12:10 pm, July 12, 2014

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  • Performance appraisals seem effective if clearly defined objectives and goals
    Honest Broker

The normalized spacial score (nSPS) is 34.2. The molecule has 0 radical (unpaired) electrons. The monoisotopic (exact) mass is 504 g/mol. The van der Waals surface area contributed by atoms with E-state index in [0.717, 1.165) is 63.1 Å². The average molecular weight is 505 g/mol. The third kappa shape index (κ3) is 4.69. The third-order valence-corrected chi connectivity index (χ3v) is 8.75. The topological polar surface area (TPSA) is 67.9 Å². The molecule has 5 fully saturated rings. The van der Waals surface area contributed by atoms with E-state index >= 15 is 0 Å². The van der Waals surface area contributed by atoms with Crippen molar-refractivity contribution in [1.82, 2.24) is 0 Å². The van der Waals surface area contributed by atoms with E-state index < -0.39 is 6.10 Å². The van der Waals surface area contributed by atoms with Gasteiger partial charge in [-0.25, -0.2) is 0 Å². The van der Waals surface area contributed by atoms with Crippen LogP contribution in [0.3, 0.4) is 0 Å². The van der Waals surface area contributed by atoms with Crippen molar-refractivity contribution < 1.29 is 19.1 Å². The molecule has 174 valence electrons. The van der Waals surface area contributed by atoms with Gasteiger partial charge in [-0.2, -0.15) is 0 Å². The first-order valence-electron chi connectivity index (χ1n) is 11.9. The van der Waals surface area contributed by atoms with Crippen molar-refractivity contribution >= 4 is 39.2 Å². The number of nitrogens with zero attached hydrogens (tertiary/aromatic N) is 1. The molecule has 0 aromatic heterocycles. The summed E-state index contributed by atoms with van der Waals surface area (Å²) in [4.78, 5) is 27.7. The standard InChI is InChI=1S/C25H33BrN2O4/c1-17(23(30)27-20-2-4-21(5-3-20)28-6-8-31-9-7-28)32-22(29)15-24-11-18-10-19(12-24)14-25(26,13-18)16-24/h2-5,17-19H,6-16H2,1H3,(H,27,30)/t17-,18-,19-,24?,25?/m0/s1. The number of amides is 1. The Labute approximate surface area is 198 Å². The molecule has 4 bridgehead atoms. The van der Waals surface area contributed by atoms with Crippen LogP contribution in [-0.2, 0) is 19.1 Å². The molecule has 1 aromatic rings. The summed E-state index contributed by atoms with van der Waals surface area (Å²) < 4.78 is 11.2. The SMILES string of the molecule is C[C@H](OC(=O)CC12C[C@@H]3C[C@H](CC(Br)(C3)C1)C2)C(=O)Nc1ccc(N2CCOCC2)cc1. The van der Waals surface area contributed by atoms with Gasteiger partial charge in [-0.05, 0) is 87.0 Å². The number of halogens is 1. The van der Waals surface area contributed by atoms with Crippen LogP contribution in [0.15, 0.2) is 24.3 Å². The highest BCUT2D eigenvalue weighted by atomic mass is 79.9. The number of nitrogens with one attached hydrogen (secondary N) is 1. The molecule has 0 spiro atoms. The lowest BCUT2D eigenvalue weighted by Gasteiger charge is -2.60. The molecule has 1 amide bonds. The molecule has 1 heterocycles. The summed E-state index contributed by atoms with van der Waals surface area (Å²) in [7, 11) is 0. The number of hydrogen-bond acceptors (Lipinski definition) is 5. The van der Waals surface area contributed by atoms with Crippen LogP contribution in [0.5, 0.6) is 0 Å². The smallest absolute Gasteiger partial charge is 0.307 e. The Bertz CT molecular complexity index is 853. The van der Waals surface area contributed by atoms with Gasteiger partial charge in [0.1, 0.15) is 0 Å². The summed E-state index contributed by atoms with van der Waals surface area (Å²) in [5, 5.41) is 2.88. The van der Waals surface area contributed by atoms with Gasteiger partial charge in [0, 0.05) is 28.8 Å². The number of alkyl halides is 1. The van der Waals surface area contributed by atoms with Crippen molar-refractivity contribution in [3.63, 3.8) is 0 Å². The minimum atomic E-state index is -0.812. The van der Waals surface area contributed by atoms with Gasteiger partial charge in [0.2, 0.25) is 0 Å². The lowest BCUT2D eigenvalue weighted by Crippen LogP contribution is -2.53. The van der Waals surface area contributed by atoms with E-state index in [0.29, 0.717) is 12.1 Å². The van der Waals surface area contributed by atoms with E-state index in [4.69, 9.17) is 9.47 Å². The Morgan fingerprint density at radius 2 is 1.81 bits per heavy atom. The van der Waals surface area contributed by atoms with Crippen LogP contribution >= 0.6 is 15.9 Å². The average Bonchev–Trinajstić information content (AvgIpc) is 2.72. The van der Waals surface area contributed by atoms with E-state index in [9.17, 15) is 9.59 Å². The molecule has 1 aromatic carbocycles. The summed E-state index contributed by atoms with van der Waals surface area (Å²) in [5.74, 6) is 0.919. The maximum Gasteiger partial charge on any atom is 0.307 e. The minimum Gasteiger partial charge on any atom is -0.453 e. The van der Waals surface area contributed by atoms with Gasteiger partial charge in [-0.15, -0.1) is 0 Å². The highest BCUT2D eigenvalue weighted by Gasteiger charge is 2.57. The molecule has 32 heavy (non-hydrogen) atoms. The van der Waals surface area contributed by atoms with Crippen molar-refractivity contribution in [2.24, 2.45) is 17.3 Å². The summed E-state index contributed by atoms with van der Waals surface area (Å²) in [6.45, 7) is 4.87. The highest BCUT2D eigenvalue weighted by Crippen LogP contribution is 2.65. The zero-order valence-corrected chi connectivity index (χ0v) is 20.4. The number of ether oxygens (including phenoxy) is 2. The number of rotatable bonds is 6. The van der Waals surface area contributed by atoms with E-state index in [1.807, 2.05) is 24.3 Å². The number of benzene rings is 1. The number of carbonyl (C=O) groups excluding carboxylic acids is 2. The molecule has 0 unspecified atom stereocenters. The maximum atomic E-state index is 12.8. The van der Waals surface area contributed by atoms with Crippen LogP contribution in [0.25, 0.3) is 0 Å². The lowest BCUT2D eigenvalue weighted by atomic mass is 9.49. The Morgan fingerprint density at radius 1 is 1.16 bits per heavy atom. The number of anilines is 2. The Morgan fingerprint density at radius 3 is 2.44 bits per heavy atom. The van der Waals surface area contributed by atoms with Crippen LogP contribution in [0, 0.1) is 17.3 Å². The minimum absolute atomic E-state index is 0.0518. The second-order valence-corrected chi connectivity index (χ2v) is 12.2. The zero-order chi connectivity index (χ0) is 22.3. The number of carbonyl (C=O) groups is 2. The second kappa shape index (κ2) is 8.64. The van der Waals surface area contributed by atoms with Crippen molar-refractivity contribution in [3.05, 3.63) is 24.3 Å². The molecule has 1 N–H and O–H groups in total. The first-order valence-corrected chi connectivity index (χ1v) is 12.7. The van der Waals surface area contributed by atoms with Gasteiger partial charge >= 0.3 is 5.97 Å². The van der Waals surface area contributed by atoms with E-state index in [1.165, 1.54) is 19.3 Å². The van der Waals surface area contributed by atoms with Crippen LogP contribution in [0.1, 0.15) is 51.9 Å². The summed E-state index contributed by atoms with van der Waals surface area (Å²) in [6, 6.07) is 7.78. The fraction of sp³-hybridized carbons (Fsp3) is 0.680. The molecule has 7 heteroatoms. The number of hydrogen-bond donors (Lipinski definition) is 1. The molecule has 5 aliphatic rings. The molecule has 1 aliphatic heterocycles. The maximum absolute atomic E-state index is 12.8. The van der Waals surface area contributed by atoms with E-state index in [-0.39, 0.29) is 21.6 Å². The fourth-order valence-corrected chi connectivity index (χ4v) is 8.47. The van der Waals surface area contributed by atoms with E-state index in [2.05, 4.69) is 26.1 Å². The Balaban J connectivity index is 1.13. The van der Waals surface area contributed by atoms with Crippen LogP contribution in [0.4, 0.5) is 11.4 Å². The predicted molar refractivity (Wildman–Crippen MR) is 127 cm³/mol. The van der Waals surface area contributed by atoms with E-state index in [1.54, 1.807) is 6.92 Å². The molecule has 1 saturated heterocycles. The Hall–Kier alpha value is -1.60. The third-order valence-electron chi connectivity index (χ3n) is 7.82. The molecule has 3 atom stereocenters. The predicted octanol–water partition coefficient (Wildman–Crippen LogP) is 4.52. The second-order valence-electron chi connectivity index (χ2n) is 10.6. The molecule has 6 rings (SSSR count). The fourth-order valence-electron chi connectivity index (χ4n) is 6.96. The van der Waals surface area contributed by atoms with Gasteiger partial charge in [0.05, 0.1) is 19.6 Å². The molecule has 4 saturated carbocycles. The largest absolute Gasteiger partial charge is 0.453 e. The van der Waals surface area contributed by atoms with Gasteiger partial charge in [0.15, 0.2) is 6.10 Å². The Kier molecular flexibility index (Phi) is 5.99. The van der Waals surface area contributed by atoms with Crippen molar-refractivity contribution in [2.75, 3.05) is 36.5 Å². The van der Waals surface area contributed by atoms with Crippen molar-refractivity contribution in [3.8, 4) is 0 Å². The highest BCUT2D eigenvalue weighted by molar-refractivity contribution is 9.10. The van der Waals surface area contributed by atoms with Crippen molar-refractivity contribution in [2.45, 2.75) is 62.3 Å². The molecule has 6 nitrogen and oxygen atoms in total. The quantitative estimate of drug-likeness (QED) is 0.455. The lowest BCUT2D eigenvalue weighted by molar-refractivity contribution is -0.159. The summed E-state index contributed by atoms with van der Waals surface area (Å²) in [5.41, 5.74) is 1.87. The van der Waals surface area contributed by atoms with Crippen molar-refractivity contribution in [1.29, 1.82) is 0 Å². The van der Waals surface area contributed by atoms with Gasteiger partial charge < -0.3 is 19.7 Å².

Having been on both sides of the appraisal process, the one thing that bugged me the most was obscure goals and objectives. I remember one supervisor that liked obscurity, so he could play favorites and not have to defend his statements. At the time they were pushing females into promotions, so it allowed him to be politically correct and not promote the best performer. On the other hand as the supervisor, I was once chastised for being too descript on the employee's goals and objectives. I was pleasantly surprised when a survey of the employees found that they preferred my appraisals even if they were negative because I always laid out a plan for improvement and metrics they would be graded by. While serving in the military, I attended one of the officer leadership courses and they emphasized we tend to dwell on one negative event rather than the persons overall performance. They recommended keep a diary for each person and list in two columns their good or bad performance along with the reasons. The individual was allowed to look at their diary entries at any time and input their rebuttals. With electronic copies and encryption, a supervisor can keep this diary available on the network for the employees plus makes it easy to do their appraisals at the end of the year. The command currently does it through PDF files, but it still needs the supervisor to be definitive and clear. Unfortunately, I see too many that do not want to take the time or just want it obscure so they can play fast and loose with the employees.
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